(Reuters) - Shares of Skyworks Solutions Inc rose as much as 13 percent on Tuesday after the company, whose radio frequency chips are used in iPhones, gave a current-quarter forecast that was not as dour as other Apple Inc suppliers.
Skyworks’ March-quarter revenue forecast of $910 million at the mid-point and a profit outlook of $1.60 per share on that basis missed Wall Street estimates of revenue of $921 million and profit of $1.61 per share, per Thomson Reuters I/B/E/S.
“While the Apple weakness is impacting everyone in the supply chain, Skyworks is experiencing less of a downturn than most as it expands its broad markets business and captures content in other handset providers,” Northland Capital Markets analyst Tom Sepenzis said in a client note.
Oppenheimer analyst Rick Schafer said that for Skyworks, the lower demand from Apple was being offset by the increasing use of its chips in Samsung and Chinese smartphones.
Skyworks itself said it expects its Chinese customers to rebound in the March quarter, contrary to comments from Qualcomm Inc and Qorvo Inc.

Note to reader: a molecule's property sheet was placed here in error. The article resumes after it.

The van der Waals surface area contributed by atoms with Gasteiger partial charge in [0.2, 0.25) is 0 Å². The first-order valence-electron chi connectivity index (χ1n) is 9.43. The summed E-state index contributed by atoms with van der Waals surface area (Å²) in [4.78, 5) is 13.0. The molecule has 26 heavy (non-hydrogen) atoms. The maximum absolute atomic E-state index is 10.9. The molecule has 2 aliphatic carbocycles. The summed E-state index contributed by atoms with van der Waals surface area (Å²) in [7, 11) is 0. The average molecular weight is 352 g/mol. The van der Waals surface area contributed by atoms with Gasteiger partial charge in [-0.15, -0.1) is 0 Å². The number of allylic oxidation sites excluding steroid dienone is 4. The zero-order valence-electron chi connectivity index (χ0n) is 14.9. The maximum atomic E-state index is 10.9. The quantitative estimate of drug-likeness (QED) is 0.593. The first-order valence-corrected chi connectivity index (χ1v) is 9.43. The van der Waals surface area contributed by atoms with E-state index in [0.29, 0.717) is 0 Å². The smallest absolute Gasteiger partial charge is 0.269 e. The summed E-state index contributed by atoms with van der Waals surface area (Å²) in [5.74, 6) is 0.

“We feel very confident of what we’ve won. And a lot of the technology you’re going to start to see in the second half,” Chief Executive Liam Griffin said on a conference call late on Monday, after Skyworks reported a better-than-expected quarterly profit.
In contrast, Cirrus Logic Inc, whose audio chips are used in Apple’s iPhones, reported quarterly revenue and profit below estimates, citing an unanticipated weakness in smartphone demand late in December.
Northland’s Sepenzis said that though Skyworks’ revenue would come down modestly moving forward, its earnings would actually increase due to the new lowered U.S. tax rate.
Skyworks shares hit a session high of $106.74 before easing to $102.50, still up 8.3 percent and giving the biggest boost to the Philadelphia SE Semiconductor Index.
Cirrus shares were down 2.3 percent at $43.82, making then the second-biggest percentage loser on the chip index.
Reporting by Sonam Rai in Bengaluru; Editing by Savio D'Souza